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ICD-10 Codes for spring


If the long gray days of winter have you hankering for sunny skies and warmer temps, we have good news: The Vernal Equinox is only days away!

This year the Vernal Equinox, also called the “Spring Equinox”, falls on March 20 and marks the official beginning of Spring. The change of seasons has been the cornerstone of festivals and rituals for thousands of years in nearly every corner of the world, and many Vernal Equinox traditions are still alive and well.

To help you prepare for any resulting mishaps, we’ve compiled a list of the ICD-10 codes you will most likely need during the Vernal Equinox celebrations.


L55.9 Sunburn
W13.8XXA Fall from, out of or through building or structure
For over two-thousand years, sun worshipers have gathered at the Pyramid of the Sun in Teotihuacán, Mexico, to celebrate the Vernal Equinox. This ancient Mexican structure is the third largest pyramid in the world – standing an impressive 210 feet. If celebrants stay a little too long at the top–or they take a less-than-graceful way down–they may find L55.9 and W13.8XXA in their electronic health records.


H72.00 Central perforation of tympanic membrane, unspecified ear
T78.05XA Anaphylactic reaction due to tree nuts and seeds
X03.8XXA Exposure to uncontrolled fire
F10.9 Alcohol use
Druids marked the arrival of spring with the Vernal Equinox festival Alban Eilir. This Druidic ritual included loud horn-blowing, hazelnuts, whiskey, and fire. To this day, members of the Ancient Order of Druids meet to participate in these spring celebrations. Any doc treating a Druidic partygoer may want to remember H72.00, T78.05XA, X03, and F10.9.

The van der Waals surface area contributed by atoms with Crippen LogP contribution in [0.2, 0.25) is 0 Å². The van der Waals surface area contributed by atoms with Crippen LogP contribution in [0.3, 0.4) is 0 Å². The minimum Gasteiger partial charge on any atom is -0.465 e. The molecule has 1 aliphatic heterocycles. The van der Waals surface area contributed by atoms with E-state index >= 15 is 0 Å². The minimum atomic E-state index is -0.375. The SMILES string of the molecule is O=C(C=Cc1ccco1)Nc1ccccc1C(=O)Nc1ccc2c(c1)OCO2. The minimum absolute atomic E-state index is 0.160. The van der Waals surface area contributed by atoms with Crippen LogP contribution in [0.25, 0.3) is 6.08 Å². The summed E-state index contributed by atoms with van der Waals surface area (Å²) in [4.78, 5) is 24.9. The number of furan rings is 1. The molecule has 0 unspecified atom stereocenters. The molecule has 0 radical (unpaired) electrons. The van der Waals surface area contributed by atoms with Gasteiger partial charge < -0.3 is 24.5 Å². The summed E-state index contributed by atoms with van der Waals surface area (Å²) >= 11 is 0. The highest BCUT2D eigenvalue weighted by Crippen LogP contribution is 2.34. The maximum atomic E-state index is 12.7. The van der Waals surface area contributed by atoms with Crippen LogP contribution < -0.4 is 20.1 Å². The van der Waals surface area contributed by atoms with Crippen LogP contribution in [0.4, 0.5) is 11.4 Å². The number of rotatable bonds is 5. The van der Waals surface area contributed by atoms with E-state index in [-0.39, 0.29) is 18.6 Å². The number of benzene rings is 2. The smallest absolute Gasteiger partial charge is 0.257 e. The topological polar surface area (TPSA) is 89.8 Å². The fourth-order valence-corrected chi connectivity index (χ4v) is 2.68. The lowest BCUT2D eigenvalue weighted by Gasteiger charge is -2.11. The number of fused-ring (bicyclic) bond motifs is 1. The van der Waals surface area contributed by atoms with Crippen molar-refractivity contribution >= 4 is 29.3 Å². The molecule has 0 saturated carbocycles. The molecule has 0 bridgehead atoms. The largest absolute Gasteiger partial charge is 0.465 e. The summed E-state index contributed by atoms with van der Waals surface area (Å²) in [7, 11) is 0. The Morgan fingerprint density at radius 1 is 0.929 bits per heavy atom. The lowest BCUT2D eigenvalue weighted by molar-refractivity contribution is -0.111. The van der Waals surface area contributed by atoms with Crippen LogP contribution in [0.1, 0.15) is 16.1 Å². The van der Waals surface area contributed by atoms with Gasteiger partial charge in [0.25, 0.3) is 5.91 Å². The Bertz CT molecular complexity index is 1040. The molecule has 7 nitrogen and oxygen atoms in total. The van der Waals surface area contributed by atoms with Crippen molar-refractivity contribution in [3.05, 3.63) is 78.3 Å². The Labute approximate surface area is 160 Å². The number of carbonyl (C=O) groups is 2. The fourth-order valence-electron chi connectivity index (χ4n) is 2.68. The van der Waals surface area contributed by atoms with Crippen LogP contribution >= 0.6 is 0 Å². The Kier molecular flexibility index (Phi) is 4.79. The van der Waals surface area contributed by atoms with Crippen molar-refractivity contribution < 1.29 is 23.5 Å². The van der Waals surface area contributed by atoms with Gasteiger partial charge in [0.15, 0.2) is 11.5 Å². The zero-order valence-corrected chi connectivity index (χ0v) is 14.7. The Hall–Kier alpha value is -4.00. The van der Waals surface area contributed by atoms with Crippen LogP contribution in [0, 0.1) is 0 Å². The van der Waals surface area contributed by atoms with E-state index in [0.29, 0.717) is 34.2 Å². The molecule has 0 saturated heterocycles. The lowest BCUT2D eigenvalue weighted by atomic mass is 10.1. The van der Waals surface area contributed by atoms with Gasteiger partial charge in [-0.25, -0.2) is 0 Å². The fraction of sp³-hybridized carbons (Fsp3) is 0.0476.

62351 Rabbit fever
Z91.012 Allergy to eggs
In some Pagan traditions, the Spring Equinox is celebrated as Eostre, named after the German goddess of spring, or Ostara, after the Anglo-Saxon goddess with similar characteristics. The symbols of these goddesses–eggs and rabbits–have since been attributed to Easter in Western cultures. In fact, the “Easter Rabbit” was said to be Ostara’s most faithful companion who helped her usher in the spring season. If these Pagan celebrations go awry, you may need 62351 and Z91.12.


T25.022A Burn of unspecified degree of left foot
W16.722 Jumping or diving from boat
Not all Vernal Equinox celebrations have ancient origins. For example, at the Annapolis Maritime Museum yachters burn their socks to signal the start of spring. It’s said the yachters tends to wear deck shoes without socks in the warmer months that follow the Vernal Equinox. Burning their socks is the perfect way to prepare for sunny days on the starboard side. If an overeager yachter doesn’t follow instructions, you may just need T25.022A and W16.722.


Y93.18 Activity, surfing, windsurfing and boogie boarding
X37.42XA Tidal wave due to storm, initial encounter
English surfers celebrate the arrival of spring by braving the Severn Bore, a tidal surge that reaches its peak height around the Vernal Equinox. Boarders gather in the Severn Estuary of England to ride the four-foot waves, which are caused by the unique movements of the sun and moon during the equinox period. But when the ultimate wave leads to a trip to the ER, Y93.18 and X37.42XA may come in handy.


T63.441A Toxic effect of bee sting
J30.1 Allergic rhinitis due to pollen
April showers bring May flowers. May flowers bring sting-bearing pollinators and some serious cases of hay fever. You may need T63.441A and J30.1 for patients who have unfortunate reactions to the springtime weather.

E55.9 Vitamin D deficiency, unspecified
F32.9 Major depressive disorder, single episode, unspecified
For many who live in unpredictable climates, spring can be a finicky season. When spring snowstorms dash the hopes of soaking in the sun, E55.9 and F32.9 may be in order.


This article originally appeared in ICD10Monitor on March 23, 2015.

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